• “An impairment that substantially limits one major life activity need not limit other major life activities in order to be considered a disability.”
  • “An impairment that is episodic or in remission is a disability if it would substantially limit a major life activity when active.”
  • “The determination of whether an impairment substantially limits a major life activity shall be made without regard to the ameliorative effects of mitigating measures such as (I) medication, medical supplies, equipment … prosthetics … hearing aids and cochlear implants … mobility devices, or oxygen therapy equipment and supplies; (II) use of assistive technology; (III) reasonable accommodations or auxiliary aids or services; or (IV) learned behavioral or adaptive neurological modifications.”

What is a Major Life Activity?

“[M]ajor life activities include … caring for oneself, performing manual tasks, seeing, hearing, eating, sleeping, walking, standing, lifting, bending, speaking, breathing, learning, reading, concentrating, thinking, communicating, and working.”

The term “major life activity” “also includes the operation of a major bodily function, including … functions of the immune system, normal cell growth, digestive, bowel, bladder, neurological, brain, respiratory, circulatory, endocrine, and reproductive functions.”

What is it to “Be Regarded as Having an Impairment”?

“[a]n individual meets the requirement of ‘being regarded as having such an impairment’ if the individual … has been subjected to [discrimination] … because of an actual or perceived physical or mental impairment whether or not the impairment limits or is perceived to limit a major life activity.”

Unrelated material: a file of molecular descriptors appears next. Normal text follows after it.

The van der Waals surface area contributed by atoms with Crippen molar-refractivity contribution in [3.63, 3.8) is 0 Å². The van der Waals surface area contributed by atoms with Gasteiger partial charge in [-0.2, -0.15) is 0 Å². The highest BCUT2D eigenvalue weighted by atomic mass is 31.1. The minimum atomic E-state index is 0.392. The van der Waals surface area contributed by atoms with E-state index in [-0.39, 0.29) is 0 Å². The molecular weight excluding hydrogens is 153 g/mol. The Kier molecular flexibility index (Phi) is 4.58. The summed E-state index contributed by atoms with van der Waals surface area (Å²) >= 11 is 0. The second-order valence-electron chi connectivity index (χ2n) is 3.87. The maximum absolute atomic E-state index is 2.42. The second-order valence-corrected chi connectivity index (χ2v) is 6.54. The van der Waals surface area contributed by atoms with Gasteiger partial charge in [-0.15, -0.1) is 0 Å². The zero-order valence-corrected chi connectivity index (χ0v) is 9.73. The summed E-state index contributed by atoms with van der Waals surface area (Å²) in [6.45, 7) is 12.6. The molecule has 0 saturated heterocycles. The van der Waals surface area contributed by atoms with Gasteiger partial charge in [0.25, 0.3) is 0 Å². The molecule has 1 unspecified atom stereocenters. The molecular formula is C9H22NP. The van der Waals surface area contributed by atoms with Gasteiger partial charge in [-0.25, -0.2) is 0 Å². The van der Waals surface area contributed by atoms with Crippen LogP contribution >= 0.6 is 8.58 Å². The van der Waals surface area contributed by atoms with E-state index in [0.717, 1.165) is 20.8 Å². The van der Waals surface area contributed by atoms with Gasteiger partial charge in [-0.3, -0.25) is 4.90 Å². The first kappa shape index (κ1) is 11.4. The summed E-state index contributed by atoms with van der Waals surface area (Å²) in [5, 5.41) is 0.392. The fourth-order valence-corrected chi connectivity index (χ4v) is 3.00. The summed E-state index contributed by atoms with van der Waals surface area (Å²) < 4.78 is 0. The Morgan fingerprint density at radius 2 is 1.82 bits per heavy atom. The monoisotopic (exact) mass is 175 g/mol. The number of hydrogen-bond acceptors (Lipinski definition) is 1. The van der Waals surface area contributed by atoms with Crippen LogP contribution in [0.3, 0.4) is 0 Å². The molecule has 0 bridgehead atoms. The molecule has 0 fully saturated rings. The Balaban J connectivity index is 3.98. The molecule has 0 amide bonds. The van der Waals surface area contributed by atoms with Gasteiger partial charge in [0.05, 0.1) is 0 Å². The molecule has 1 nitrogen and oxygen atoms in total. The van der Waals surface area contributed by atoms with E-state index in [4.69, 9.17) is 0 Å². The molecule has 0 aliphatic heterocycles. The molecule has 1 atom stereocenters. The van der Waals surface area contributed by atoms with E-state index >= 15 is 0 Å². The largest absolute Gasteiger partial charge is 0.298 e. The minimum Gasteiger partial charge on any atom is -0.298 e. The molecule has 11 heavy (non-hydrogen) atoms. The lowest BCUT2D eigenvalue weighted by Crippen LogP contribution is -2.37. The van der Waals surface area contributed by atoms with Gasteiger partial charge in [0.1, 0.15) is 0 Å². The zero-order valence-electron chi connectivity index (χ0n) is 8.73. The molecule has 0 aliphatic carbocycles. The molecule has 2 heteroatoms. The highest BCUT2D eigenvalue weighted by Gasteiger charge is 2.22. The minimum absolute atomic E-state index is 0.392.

NYSHRL

The NYSHRL defines disability as “ (a) a physical, mental or medical impairment resulting from anatomical, physiological, genetic or neurological conditions which prevents the exercise of a normal bodily function or is demonstrable by medically accepted clinical or laboratory diagnostic techniques or (b) a record of such an impairment or (c) a condition regarded by others as such an impairment, provided, however, that in all provisions of this article dealing with employment, the term shall be limited to disabilities which, upon the provision of reasonable accommodations, do not prevent the complainant from performing in a reasonable manner the activities involved in the job or occupation sought or held.”